WASHINGTON, Aug. 17 (UPI) — Ninety-five years ago today, the 19th Amendment to the U.S. Constitution was ratified, giving women the right to vote after a decades-long movement that could land a suffragette on the upcoming redesign of the $10 bill.
On Aug. 18, 1920, Tennessee became the 36th state to ratify the 19th Amendment, the last state needed to make the women’s vote official. One week later, Secretary of State Bainbridge Colby officially signed the amendment, and members of the National Women’s Party immediately held a “jubilation” at their headquarters in Washington, D.C., a UPI article at the time said.
Several members of the party were present for the official ceremony, including Alice Paul, chairwoman of the party. They represented decades of women fighting for the right to vote since as early as 1840.
Women’s suffrage in the United States is largely thought to have officially begun in 1848 when some of the more well-known members of the movement held the Seneca Falls Convention in New York. Some 300 men and women attended the convention, which was organized in part by Elizabeth Cady Stanton and Lucretia Mott.
Susan B. Anthony — one of a few female figures to be featured on U.S. currency — met Stanton just a few years later and together the three would become the most visible fighters for women’s suffrage in the United States.
Though largely an abolitionist, Sojourner Truth would also join the cause, calling for the equal right to vote since she and other women were required to pay taxes.
The four women, along with Paul, came to be symbols for the broader struggle for women’s rights, and as such are likely to be considered for the first female featured on U.S. paper currency in more than 100 years.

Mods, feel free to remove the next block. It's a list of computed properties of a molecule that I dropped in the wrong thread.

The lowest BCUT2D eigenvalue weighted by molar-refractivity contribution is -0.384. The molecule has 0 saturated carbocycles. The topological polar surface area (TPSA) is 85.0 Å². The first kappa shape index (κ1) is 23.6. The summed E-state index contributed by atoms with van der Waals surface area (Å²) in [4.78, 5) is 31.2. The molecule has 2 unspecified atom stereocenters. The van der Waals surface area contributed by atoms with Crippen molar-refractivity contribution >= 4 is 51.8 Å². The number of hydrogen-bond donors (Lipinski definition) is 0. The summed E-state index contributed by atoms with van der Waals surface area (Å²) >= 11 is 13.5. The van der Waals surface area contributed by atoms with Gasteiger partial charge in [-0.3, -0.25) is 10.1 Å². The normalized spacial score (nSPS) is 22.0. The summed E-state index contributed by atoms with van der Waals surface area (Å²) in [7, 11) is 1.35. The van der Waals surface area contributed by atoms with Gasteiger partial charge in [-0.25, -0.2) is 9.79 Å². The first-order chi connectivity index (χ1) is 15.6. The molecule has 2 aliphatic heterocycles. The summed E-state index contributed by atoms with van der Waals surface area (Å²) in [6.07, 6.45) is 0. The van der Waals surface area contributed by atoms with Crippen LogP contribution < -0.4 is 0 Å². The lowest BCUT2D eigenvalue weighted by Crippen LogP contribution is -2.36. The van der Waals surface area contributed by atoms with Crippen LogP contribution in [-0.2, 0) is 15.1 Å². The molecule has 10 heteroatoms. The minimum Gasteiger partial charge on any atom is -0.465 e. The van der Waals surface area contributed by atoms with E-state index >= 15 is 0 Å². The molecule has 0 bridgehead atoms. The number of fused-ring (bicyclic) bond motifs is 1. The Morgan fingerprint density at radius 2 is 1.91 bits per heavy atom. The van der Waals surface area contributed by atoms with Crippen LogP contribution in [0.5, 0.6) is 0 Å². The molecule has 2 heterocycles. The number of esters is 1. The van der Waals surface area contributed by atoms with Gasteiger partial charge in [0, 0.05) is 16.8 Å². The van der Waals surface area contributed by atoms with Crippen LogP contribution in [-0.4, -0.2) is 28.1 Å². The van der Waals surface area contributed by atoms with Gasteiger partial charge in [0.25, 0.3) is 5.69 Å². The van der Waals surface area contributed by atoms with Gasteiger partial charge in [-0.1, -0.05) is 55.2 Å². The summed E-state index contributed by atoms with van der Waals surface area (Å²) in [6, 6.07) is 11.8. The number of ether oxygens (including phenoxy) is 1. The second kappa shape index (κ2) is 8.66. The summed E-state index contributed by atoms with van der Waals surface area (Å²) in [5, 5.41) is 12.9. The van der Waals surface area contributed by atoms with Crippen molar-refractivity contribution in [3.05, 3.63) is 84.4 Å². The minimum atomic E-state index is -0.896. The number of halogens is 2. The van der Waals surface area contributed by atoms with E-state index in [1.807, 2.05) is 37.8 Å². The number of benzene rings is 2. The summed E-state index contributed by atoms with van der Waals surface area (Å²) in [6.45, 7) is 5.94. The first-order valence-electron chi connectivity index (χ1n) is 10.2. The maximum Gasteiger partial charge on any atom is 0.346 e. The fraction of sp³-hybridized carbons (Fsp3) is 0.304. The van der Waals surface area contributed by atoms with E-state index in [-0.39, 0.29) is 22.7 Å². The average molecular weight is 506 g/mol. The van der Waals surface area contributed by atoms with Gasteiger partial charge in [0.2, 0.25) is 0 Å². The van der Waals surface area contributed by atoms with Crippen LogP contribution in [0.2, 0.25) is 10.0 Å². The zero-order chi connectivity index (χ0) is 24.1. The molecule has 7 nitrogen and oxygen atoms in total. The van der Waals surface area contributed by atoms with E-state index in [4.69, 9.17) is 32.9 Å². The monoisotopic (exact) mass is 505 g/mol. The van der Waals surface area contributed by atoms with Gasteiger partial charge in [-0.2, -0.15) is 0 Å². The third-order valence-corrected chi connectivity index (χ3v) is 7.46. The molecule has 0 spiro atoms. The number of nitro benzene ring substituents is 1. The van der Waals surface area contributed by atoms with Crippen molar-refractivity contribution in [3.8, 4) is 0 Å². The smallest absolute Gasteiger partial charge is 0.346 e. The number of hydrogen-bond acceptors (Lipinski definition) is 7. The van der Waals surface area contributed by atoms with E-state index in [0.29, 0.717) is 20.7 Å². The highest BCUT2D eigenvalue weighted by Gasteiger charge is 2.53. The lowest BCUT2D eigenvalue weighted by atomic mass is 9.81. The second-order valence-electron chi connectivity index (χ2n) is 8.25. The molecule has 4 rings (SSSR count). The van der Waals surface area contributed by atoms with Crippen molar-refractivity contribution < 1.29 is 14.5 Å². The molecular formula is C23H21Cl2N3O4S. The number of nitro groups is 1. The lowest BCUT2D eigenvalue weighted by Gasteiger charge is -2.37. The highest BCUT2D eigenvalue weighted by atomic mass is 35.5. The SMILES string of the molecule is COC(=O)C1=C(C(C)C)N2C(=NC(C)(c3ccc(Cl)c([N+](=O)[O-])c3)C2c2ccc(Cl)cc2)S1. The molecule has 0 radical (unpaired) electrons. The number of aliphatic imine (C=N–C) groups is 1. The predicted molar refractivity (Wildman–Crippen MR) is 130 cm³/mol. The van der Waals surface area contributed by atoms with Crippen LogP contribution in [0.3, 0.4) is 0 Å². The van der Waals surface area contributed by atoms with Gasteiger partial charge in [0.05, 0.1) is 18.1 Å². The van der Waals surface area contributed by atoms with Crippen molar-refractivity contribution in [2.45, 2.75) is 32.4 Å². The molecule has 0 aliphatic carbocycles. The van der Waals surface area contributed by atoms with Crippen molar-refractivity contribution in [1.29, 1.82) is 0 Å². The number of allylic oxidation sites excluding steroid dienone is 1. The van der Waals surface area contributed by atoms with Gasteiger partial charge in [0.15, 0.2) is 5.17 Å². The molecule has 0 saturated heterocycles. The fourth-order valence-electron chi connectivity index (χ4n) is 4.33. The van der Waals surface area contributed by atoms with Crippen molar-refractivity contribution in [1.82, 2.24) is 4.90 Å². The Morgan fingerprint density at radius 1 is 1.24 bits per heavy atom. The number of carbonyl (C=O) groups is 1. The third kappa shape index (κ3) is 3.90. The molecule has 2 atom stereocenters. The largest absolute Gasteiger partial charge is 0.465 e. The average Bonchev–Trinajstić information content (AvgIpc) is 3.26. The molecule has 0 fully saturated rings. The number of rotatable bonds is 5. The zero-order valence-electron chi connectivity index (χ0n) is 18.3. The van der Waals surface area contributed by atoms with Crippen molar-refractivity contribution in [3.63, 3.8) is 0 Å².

In June, U.S. Treasury Secretary Jacob Lew announced that in 2020 — the 100th anniversary of the ratification of the 19th Amendment — a historic female will grace the $10 bill. He said the as-yet-unchosen woman would be “a champion for our inclusive democracy,” indicating there’s a decent chance the woman could be a suffragette.
It’s unclear when Lew will announce the female subject of the $10 bill — the first Treasury secretary, Alexander Hamilton, will remain on the bill in some fashion — but there’s been some speculation, thanks to the “Women on 20s” campaign.
The petition seeks to have former U.S. President Andrew Jackson replaced on the $20 bill by African-American abolitionist Harriet Tubman. Organizers of the campaign picked Jackson for replacement because of his role in Native American relocation policies and opposition to the central banking system.
The campaign conducted a poll and found Tubman was the most popular choice, though Paul, Stanton and Anthony each placed within the top 15 women.